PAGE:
• Be at the meeting early.  You need to have a membership list with you and start checking off the names of those members present who are not on the agenda in some capacity.  You should also ask guests if they’d like to participate in topics, if time permits. (Note: If the guest is a Toastmaster from another club, that person is “fair game” for a topic provided all club members will have time for a topic.)  This enables you to:

    • Choose your speaking order to ensure the best flow for the session.

    • Assign the best topic to each speaker depending on his or her ability.

    • Determine if a change in timing needs to be expressed to the audience and the timekeeper to fit in all the members in the allotted time.

  • Prepare challenging Topics.  If they’re not challenging you aren’t preparing the member for life’s difficult situations outside of the comfort-zone of the club meeting.  Let them struggle in a session and receive valuable feedback on ways to improve so that they handle the real-life equivalents with aplomb.  Save the parlour games for a Saturday night with friends.

  • Say the Topic then choose the Participant.  Topics is about listening, learning to handle the anxiety and giving the best answer in a sometimes-daunting situation.

  • Call on One Member at a Time.  I’ve been to too many clubs where 8 people are all called to the front of the room at the same time, waiting for their topic to be given and then, waiting for the others to finish before they get to sit down.  It clutters the stage, deprives the speaker of 25-70% of their audience and makes for an awkward situation that has no real-life usefulness.

How do you become successful in handling Table Topics?

  • LISTEN INTENTLY to the topic.  Not being afraid keeps the heart rate low and the brain pumping out possibilities.

  • Answer the question asked.  Real life doesn’t afford you the luxury of answering the question the previous person answered, waffling through a story that has little to do with the topic or just trying to score the laughs.  I learned a valuable lesson the first time I made the District Final in Ireland.  I had huge laughs throughout my answer and owned the crowd but only took 3rd place.  Countless Irish audience members came up afterwards and told me I gave “the wrong answer” to “is it better to be good looking or intelligent”. I chose good-looking because my mind was streaming with funny ideas on the topic but the Irish play the game differently – use humour but give the right answer.  I never forgot it.  When you consider that Topics was probably developed because most of our daily work and personal life is a series of impromptu speaking engagements, you should strive to give the right answer in almost all of those situations.  Sure, use humour but don’t make a joke of the matter at hand.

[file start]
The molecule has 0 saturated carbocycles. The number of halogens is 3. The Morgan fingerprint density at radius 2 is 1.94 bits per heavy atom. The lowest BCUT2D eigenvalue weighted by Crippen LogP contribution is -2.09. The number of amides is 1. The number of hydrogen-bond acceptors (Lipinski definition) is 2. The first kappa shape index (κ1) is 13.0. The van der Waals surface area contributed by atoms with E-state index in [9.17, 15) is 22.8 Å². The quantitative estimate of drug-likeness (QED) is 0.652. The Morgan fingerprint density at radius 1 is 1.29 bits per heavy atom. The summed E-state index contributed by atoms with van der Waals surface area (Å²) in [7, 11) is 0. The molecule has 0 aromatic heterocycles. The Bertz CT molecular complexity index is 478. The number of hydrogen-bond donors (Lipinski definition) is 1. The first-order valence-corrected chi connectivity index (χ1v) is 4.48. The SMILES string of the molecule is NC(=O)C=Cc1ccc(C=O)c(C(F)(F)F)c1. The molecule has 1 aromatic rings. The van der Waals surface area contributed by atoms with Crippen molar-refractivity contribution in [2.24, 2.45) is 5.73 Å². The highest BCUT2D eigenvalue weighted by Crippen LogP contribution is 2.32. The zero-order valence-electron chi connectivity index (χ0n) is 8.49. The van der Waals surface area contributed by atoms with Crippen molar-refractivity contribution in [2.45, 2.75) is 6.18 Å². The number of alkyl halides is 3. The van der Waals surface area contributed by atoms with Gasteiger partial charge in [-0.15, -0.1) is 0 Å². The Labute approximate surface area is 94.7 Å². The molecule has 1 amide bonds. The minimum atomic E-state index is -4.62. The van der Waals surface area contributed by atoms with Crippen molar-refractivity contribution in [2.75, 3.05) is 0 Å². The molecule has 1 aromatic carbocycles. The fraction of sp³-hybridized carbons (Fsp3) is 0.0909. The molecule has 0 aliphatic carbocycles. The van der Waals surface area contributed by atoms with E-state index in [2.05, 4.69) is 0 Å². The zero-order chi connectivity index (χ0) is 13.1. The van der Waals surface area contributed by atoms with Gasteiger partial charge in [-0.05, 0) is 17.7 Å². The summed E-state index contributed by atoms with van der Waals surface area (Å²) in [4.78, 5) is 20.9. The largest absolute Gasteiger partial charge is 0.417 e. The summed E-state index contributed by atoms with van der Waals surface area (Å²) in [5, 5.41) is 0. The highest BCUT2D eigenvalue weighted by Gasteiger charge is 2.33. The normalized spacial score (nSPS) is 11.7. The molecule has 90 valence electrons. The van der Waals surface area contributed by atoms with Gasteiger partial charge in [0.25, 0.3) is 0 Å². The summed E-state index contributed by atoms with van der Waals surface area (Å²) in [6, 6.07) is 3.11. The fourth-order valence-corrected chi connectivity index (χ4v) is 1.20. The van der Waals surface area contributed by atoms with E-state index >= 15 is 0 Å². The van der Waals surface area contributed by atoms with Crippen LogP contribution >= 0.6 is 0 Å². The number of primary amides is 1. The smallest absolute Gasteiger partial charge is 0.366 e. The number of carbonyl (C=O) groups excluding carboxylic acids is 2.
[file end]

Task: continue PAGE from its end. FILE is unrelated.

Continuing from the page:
• Never turn down the opportunity to take a topic, give an impromptu 7-minute speech or take a speaking assignment with little time to prepare.  Constantly putting yourself “under fire” allows you to conquer the fear and learn to handle the situation with aplomb.

  • Turn it into a mini-speech.  Strong opening that states your claim, provide stories, stats, quotations and rationalisations that substantiate your claim and summarise with a conviction and/or call to action that rallies the troops.

  • Use personal stories.  If you can provide personal stories that sufficiently parallel and corroborate your answer, you will be a winner in Topics and in most real-life “topics” situations.

  • Be honest and true to yourself.  Don’t try to be someone else.  Unless you’re Meryl Streep or Daniel Day-Lewis you won’t pull it off.  Like yourself, trust your opinions and be honest in your answers.

  • Enjoy the anxiety. I’ve personally never been nervous with Topics in a club situation. Sure, I’m a little nervous in a competition but that’s about wanting to win – not fear of failure.  It’s that beautiful rush of adrenalin that I use to my favour.  I don’t let it flood me but fuel me. Take advantage of that adrenalin rush.